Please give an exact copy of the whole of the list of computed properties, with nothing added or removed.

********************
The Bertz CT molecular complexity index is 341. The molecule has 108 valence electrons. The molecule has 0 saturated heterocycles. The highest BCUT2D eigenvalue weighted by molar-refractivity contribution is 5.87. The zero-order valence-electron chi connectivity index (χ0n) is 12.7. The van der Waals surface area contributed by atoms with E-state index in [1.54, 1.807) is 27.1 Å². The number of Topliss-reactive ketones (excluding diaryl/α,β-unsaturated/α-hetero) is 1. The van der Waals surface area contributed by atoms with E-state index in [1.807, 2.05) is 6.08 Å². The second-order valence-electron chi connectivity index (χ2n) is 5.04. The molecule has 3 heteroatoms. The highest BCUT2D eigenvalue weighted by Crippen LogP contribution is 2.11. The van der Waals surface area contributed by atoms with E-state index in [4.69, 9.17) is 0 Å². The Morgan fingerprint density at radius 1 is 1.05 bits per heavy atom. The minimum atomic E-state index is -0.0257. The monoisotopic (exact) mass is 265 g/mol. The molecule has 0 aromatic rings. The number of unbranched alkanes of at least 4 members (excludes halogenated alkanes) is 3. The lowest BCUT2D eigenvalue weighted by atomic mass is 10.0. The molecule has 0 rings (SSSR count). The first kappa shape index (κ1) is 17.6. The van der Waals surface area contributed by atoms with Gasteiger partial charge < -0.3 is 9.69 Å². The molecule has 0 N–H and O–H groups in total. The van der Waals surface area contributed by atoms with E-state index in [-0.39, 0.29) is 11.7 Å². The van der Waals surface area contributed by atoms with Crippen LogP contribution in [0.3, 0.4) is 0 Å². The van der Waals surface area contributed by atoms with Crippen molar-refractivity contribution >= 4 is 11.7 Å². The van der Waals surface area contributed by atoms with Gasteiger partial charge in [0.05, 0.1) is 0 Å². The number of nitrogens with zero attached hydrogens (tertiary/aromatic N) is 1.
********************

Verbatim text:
The Bertz CT molecular complexity index is 341. The molecule has 108 valence electrons. The molecule has 0 saturated heterocycles. The highest BCUT2D eigenvalue weighted by molar-refractivity contribution is 5.87. The zero-order valence-electron chi connectivity index (χ0n) is 12.7. The van der Waals surface area contributed by atoms with E-state index in [1.54, 1.807) is 27.1 Å². The number of Topliss-reactive ketones (excluding diaryl/α,β-unsaturated/α-hetero) is 1. The van der Waals surface area contributed by atoms with E-state index in [1.807, 2.05) is 6.08 Å². The second-order valence-electron chi connectivity index (χ2n) is 5.04. The molecule has 3 heteroatoms. The highest BCUT2D eigenvalue weighted by Crippen LogP contribution is 2.11. The van der Waals surface area contributed by atoms with E-state index in [4.69, 9.17) is 0 Å². The Morgan fingerprint density at radius 1 is 1.05 bits per heavy atom. The minimum atomic E-state index is -0.0257. The monoisotopic (exact) mass is 265 g/mol. The molecule has 0 aromatic rings. The number of unbranched alkanes of at least 4 members (excludes halogenated alkanes) is 3. The lowest BCUT2D eigenvalue weighted by atomic mass is 10.0. The molecule has 0 rings (SSSR count). The first kappa shape index (κ1) is 17.6. The van der Waals surface area contributed by atoms with Gasteiger partial charge < -0.3 is 9.69 Å². The molecule has 0 N–H and O–H groups in total. The van der Waals surface area contributed by atoms with E-state index in [-0.39, 0.29) is 11.7 Å². The van der Waals surface area contributed by atoms with Crippen LogP contribution in [0.3, 0.4) is 0 Å². The van der Waals surface area contributed by atoms with Crippen molar-refractivity contribution >= 4 is 11.7 Å². The van der Waals surface area contributed by atoms with Gasteiger partial charge in [0.05, 0.1) is 0 Å². The number of nitrogens with zero attached hydrogens (tertiary/aromatic N) is 1.